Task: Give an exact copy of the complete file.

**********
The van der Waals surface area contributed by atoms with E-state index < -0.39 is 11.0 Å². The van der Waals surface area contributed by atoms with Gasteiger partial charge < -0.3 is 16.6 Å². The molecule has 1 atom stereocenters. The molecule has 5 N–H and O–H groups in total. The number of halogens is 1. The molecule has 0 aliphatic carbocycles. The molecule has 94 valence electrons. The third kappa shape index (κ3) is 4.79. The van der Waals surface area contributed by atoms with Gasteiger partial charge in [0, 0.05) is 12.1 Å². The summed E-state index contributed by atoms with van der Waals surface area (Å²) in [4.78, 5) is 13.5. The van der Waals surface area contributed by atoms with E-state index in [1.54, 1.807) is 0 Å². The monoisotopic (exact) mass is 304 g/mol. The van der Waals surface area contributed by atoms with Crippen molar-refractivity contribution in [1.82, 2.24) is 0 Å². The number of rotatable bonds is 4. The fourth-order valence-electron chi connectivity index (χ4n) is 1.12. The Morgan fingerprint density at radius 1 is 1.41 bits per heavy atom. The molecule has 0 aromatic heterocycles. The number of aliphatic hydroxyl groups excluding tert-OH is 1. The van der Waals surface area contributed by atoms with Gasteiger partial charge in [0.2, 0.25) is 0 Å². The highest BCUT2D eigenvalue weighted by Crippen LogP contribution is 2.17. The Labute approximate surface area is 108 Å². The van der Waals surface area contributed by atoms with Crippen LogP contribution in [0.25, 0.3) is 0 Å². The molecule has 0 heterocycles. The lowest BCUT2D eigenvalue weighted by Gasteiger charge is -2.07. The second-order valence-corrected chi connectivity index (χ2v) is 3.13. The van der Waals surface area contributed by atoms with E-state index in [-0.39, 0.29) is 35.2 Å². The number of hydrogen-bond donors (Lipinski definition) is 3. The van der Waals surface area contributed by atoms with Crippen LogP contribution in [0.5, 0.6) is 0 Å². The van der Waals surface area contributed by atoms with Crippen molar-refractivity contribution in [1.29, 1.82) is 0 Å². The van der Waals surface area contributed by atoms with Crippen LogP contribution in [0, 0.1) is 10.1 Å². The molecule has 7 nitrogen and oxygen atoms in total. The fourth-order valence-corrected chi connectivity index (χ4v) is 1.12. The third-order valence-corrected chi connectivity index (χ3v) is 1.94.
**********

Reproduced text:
The van der Waals surface area contributed by atoms with E-state index < -0.39 is 11.0 Å². The van der Waals surface area contributed by atoms with Gasteiger partial charge < -0.3 is 16.6 Å². The molecule has 1 atom stereocenters. The molecule has 5 N–H and O–H groups in total. The number of halogens is 1. The molecule has 0 aliphatic carbocycles. The molecule has 94 valence electrons. The third kappa shape index (κ3) is 4.79. The van der Waals surface area contributed by atoms with Gasteiger partial charge in [0, 0.05) is 12.1 Å². The summed E-state index contributed by atoms with van der Waals surface area (Å²) in [4.78, 5) is 13.5. The van der Waals surface area contributed by atoms with E-state index in [1.54, 1.807) is 0 Å². The monoisotopic (exact) mass is 304 g/mol. The van der Waals surface area contributed by atoms with Crippen molar-refractivity contribution in [1.82, 2.24) is 0 Å². The number of rotatable bonds is 4. The fourth-order valence-electron chi connectivity index (χ4n) is 1.12. The Morgan fingerprint density at radius 1 is 1.41 bits per heavy atom. The molecule has 0 aromatic heterocycles. The number of aliphatic hydroxyl groups excluding tert-OH is 1. The van der Waals surface area contributed by atoms with Gasteiger partial charge in [0.2, 0.25) is 0 Å². The highest BCUT2D eigenvalue weighted by Crippen LogP contribution is 2.17. The Labute approximate surface area is 108 Å². The van der Waals surface area contributed by atoms with Crippen LogP contribution in [0.25, 0.3) is 0 Å². The molecule has 0 heterocycles. The lowest BCUT2D eigenvalue weighted by Gasteiger charge is -2.07. The second-order valence-corrected chi connectivity index (χ2v) is 3.13. The van der Waals surface area contributed by atoms with E-state index in [-0.39, 0.29) is 35.2 Å². The number of hydrogen-bond donors (Lipinski definition) is 3. The van der Waals surface area contributed by atoms with Crippen LogP contribution in [0.5, 0.6) is 0 Å². The van der Waals surface area contributed by atoms with Crippen molar-refractivity contribution in [1.29, 1.82) is 0 Å². The van der Waals surface area contributed by atoms with Crippen LogP contribution in [0, 0.1) is 10.1 Å². The molecule has 7 nitrogen and oxygen atoms in total. The fourth-order valence-corrected chi connectivity index (χ4v) is 1.12. The third-order valence-corrected chi connectivity index (χ3v) is 1.94.